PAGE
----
Wayman Hogue’s stories of growing up in the Ozarks, according to a 1932 review in the New York Times, “brilliantly illuminate mountain life to its very heart and in its most profound aspects.” A standout among the Ozarks literature that was popular during the Great Depression, this memoir of life in rural Arkansas in the decades following the Civil War has since been forgotten by all but a few students of Arkansas history and folklore.
Back Yonder is a special book. Hogue, like his contemporary Laura Ingalls Wilder, weaves a narrative of a family making its way in rugged, impoverished, and sometimes violent places. From one-room schoolhouses to moonshiners, the details in this story capture the essence of a particular time and place, even as the characters reflect a universal quality that will endear them to modern readers.
Historian Brooks Blevins’s new introduction explores the life of Charles Wayman Hogue, analyzes the people and events that inspired the book, and places the volume in the context of America’s discovery of the Ozarks in the years between the World Wars. The University of Arkansas Press is proud to reissue Back Yonder as the first book in the Chronicles of the Ozarks series, making this Arkansas classic available again, ready to be discovered and rediscovered by readers sure to find the book as interesting and entertaining as ever.
Born and raised on a farm in Arkansas, Charles Wayman Hogue (1868–1965) lived most of his life in Memphis, where he worked as an artist and a salesman. He was the father of writer Charlie May Simon.
Brooks Blevins is the Noel Boyd Professor of Ozarks Studies at Missouri State University. He is the author of five books
including Hill Folks: A History of Arkansas Ozarkers and Their Image; Ghost of the Ozarks: Murder and Memory in the Upland South; and Arkansas/Arkansaw: How Bear Hunters, Hillbillies, and Good Ol’ Boys Defined a State.
“Expertly edited and annotated …. leaves readers with an entertaining but curious account of Ozarks life.”
—Missouri Historical Review, October 2016
“It’s easy to fall under the spell of Back Yonder. The book is so appealingly written, being no less than an open-faced celebration of growing up in rural Arkansas. But, Wayman Hogue is not simply a booster of his long-gone youth; he is a deep and penetrating observer. His delightful writing, joined with Brooks Blevins’s erudite, but never stuffy, introduction and notes, brings this formerly hard-to-find Arkansas classic to a new generation of readers, from anyone who enjoys a good tale to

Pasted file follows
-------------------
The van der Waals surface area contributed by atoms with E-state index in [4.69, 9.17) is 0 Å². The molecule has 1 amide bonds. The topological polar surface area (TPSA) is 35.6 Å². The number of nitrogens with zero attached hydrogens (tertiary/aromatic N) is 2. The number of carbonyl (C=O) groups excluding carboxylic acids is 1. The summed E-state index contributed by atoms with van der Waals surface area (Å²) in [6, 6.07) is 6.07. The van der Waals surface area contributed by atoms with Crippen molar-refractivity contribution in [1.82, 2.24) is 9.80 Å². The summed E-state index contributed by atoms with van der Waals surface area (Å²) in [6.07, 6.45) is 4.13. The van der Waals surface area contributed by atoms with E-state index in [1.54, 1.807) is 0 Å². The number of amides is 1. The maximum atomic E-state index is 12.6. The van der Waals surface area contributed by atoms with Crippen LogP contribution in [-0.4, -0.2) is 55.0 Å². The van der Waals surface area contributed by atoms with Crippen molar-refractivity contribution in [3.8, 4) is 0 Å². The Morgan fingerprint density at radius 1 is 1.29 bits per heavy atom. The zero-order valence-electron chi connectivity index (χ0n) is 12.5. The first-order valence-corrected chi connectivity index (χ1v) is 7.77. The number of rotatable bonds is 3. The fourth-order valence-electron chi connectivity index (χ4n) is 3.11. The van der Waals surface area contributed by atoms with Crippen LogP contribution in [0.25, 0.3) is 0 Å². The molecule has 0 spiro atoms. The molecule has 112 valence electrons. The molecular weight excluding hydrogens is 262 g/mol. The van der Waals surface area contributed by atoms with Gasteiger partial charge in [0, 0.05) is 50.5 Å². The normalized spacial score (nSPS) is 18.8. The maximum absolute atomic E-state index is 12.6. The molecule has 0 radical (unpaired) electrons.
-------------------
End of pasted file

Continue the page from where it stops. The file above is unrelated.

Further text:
scholars of the time and region.”
—Tom Dillard, author of Statesmen, Scoundrels, and Eccentrics: A Gallery of Amazing Arkansans
The Ozark books of the Depression era played a crucial role in establishing the simplistic and reductionist stereotypes, both positive and negative, of Ozarkers and the Ozarks. It is for that reason that the University of Arkansas Press has launched the Chronicles of the Ozarks, a reprint series that will make available some of the era’s Ozark books with introductions and editorial notes that place each book and its author against the backdrop of the era and its popular assumptions and myths of life in the Ozarks. While it is important to understand the books’ flaws and misconceptions in the interest of a fuller understanding of the development and persistence of regional stereotypes, it is also important to remember that these books were written to entertain an audience of general readers and that none of them was meant to be a scholarly, scientific study. It is our hope that you will find them as entertaining as did readers in the 1930s and 1940s. It is also our hope that you will read them with an appreciation for the image-shapers that they once were and for the cultural artifacts that they have become.